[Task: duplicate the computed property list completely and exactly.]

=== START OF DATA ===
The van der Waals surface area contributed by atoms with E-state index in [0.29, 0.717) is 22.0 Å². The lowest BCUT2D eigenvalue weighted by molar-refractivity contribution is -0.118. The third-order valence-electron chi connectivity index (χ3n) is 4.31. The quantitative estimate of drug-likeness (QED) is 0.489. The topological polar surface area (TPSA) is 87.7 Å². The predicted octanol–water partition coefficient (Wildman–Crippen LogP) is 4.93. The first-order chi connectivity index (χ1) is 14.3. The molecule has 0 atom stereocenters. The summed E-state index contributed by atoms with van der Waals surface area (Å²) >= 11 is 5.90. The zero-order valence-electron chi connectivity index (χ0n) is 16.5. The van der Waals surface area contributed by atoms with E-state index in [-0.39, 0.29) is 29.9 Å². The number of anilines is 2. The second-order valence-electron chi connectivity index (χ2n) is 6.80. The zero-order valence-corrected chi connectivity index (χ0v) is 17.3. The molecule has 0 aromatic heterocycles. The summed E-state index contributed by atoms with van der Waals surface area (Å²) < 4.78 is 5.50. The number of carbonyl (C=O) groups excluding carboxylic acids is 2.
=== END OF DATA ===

The van der Waals surface area contributed by atoms with E-state index in [0.29, 0.717) is 22.0 Å². The lowest BCUT2D eigenvalue weighted by molar-refractivity contribution is -0.118. The third-order valence-electron chi connectivity index (χ3n) is 4.31. The quantitative estimate of drug-likeness (QED) is 0.489. The topological polar surface area (TPSA) is 87.7 Å². The predicted octanol–water partition coefficient (Wildman–Crippen LogP) is 4.93. The first-order chi connectivity index (χ1) is 14.3. The molecule has 0 atom stereocenters. The summed E-state index contributed by atoms with van der Waals surface area (Å²) >= 11 is 5.90. The zero-order valence-electron chi connectivity index (χ0n) is 16.5. The van der Waals surface area contributed by atoms with E-state index in [-0.39, 0.29) is 29.9 Å². The number of anilines is 2. The second-order valence-electron chi connectivity index (χ2n) is 6.80. The zero-order valence-corrected chi connectivity index (χ0v) is 17.3. The molecule has 0 aromatic heterocycles. The summed E-state index contributed by atoms with van der Waals surface area (Å²) < 4.78 is 5.50. The number of carbonyl (C=O) groups excluding carboxylic acids is 2.